Working with molten metal is hot and dangerous, but it's also thrilling, especially when it's big.
Chris Weaver gets it right. Weaver learned from the pros during his residency in the Arts-Industry program at the Kohler Co. in Wisconsin. There, select artists work either in the foundry or with the pottery. Part of why those Kohler toilets and sinks and bidets are so expensive is because they're cast from liquid clay and smoothed by hand.
Weaver, an Arkansas resident and graduate of the Kansas City Art Institute, has 20 pieces in Doing the Work Other Americans Won't Do, his solo exhibition at Rockhurst University's Greenlease Gallery. He shows a variety of work, including mixed media, ceramics and sculptures made of found metal and objects and (most successfully) cast metal.
Many of the cast-metal sculptures double as working grills. The "Human Hibachi," at the beginning of the exhibition, suggests the dynamic direction that the exhibition may go from there. With a velvety matte-black finish, this working hibachi resembles a Roman bust, yet the man's face is severely strained, and the tendons in his neck stand out in painful and realistic relief. Perhaps he struggles to hold up his head, which opens at the top to reveal a grill embedded where his brain should be. It's creepy, amusing, well-crafted and unexpected. "Jack Rabbit Hibachi," also of cast aluminum, more serenely carries the grill on its flattened back.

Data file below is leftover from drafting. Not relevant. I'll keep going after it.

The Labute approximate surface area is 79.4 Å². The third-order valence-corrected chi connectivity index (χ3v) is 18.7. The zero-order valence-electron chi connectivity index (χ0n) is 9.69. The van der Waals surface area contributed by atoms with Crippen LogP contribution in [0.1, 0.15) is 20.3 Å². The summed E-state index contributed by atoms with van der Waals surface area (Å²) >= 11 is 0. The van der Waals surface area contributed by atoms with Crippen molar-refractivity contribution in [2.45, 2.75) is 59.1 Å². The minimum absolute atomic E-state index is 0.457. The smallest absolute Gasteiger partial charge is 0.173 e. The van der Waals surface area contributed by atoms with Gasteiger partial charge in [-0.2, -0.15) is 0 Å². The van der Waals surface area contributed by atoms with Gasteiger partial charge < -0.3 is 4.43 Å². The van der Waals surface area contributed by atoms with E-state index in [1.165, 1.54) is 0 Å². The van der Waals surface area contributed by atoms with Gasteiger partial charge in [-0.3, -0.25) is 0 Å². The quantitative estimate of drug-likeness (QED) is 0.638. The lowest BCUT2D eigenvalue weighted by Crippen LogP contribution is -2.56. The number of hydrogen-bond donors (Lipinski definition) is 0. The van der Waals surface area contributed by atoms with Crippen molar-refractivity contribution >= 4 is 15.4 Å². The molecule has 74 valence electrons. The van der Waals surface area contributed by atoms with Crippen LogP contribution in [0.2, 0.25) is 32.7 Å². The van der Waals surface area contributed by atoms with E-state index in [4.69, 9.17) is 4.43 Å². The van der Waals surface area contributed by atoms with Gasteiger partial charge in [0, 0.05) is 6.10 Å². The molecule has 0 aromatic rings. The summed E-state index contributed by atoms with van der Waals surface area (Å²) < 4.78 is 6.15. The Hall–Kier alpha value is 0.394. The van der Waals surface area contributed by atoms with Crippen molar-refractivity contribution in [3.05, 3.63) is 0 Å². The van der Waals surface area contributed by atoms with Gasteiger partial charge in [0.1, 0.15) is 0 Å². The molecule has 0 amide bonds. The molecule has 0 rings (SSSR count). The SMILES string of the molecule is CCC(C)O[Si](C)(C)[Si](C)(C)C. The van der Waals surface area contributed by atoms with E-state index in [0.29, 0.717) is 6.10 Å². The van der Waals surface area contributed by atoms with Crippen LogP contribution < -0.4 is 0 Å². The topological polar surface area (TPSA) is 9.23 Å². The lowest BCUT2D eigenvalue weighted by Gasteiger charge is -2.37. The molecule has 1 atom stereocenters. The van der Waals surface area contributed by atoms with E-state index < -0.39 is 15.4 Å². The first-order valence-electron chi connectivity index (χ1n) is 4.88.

The cast-metal sculptures suggest an affinity for surrealist and dadaist artists' connections to dreams, nonsense and storytelling. In "Rabbit With Hat," a life-sized cast rabbit wears a hat that is a circular platform holding a tiny figure astride a horse. The smaller sculpture suggests an ancient Cycladic figurine. Its significance is hard to figure, but the way the hat flattens the rabbit's head so that its ears have disappeared is both absurd and disquieting. In "Pet," a cast-iron rabbit is dominated by a cast arm and hand, which have replaced the rabbit's head. The cast hand looks as if it is stuck in a perpetual petting motion. Using the word pet as both noun and verb, Weaver cleverly mixes humor and discomfort in these pieces. They're funny and they seem to emerge from a disconnected dream where nothing makes sense.
"Non Typical Grill" is the exhibition's pièce de résistance. A large cast-iron deer is a propane grill that comes with its own tank. It beguiles with its absurd irony. The deer's back and empty body hold the grill. Cast antlers include a cooking fork and spatula, which are not obvious at first glance. Dollar signs dot the deer's body, and its eyes are a bit bugged out, as if startled to find itself in this awkward situation. Grilling meat on a game animal seems slightly sadistic — perhaps it's the perfect grill for a vegetarian.
Weaver's ceramic pieces are uneven and less satisfying than the cast-metal works, but only by comparison. They could be in their own separate exhibition. Whereas some of the subject matter crosses over from the metalwork — the rabbit also appears in the ceramics — the clay pieces vary, from the ultrarealistic "Pioneer Couple" to the nonsensical "Burdened Jackalope." With a village balanced on its back and a bevy of white-robed men living in its body, the jackalope presents an eccentric visual short story. Most of the ceramic sculptures share the dreamlike and nonsensical vibe of the cast-metal works, and that makes the exhibition an absurd good time.